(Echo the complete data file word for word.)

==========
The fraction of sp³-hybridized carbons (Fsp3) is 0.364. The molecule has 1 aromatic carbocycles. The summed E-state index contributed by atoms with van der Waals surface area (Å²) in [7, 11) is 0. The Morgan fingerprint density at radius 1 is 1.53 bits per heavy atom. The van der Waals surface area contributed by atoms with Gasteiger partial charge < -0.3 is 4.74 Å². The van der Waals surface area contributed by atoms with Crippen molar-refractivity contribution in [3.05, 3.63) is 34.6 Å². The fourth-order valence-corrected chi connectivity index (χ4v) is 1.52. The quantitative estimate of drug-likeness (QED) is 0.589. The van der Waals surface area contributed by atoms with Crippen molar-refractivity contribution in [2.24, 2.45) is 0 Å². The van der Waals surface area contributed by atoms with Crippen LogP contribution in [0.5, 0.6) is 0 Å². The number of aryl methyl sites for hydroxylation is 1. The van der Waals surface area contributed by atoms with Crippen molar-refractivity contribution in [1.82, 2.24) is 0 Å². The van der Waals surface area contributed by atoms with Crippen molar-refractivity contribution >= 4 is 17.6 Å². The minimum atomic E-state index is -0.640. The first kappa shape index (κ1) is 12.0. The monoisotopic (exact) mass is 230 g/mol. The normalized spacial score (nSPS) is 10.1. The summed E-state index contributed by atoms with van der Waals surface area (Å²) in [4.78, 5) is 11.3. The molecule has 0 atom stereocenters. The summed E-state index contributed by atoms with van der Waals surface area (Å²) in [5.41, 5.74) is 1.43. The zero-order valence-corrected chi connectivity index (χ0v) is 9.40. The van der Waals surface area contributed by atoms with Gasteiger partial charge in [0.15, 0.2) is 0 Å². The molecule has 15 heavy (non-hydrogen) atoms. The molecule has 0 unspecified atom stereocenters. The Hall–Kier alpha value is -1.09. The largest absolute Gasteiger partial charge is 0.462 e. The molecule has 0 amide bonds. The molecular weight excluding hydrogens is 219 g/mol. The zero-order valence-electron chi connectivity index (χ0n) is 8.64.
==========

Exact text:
The fraction of sp³-hybridized carbons (Fsp3) is 0.364. The molecule has 1 aromatic carbocycles. The summed E-state index contributed by atoms with van der Waals surface area (Å²) in [7, 11) is 0. The Morgan fingerprint density at radius 1 is 1.53 bits per heavy atom. The van der Waals surface area contributed by atoms with Gasteiger partial charge < -0.3 is 4.74 Å². The van der Waals surface area contributed by atoms with Crippen molar-refractivity contribution in [3.05, 3.63) is 34.6 Å². The fourth-order valence-corrected chi connectivity index (χ4v) is 1.52. The quantitative estimate of drug-likeness (QED) is 0.589. The van der Waals surface area contributed by atoms with Crippen molar-refractivity contribution in [2.24, 2.45) is 0 Å². The van der Waals surface area contributed by atoms with Crippen LogP contribution in [0.5, 0.6) is 0 Å². The number of aryl methyl sites for hydroxylation is 1. The van der Waals surface area contributed by atoms with Crippen molar-refractivity contribution in [1.82, 2.24) is 0 Å². The van der Waals surface area contributed by atoms with Crippen molar-refractivity contribution >= 4 is 17.6 Å². The minimum atomic E-state index is -0.640. The first kappa shape index (κ1) is 12.0. The monoisotopic (exact) mass is 230 g/mol. The normalized spacial score (nSPS) is 10.1. The summed E-state index contributed by atoms with van der Waals surface area (Å²) in [4.78, 5) is 11.3. The molecule has 0 atom stereocenters. The summed E-state index contributed by atoms with van der Waals surface area (Å²) in [5.41, 5.74) is 1.43. The zero-order valence-corrected chi connectivity index (χ0v) is 9.40. The van der Waals surface area contributed by atoms with Gasteiger partial charge in [0.15, 0.2) is 0 Å². The molecule has 15 heavy (non-hydrogen) atoms. The molecule has 0 unspecified atom stereocenters. The Hall–Kier alpha value is -1.09. The largest absolute Gasteiger partial charge is 0.462 e. The molecule has 0 amide bonds. The molecular weight excluding hydrogens is 219 g/mol. The zero-order valence-electron chi connectivity index (χ0n) is 8.64.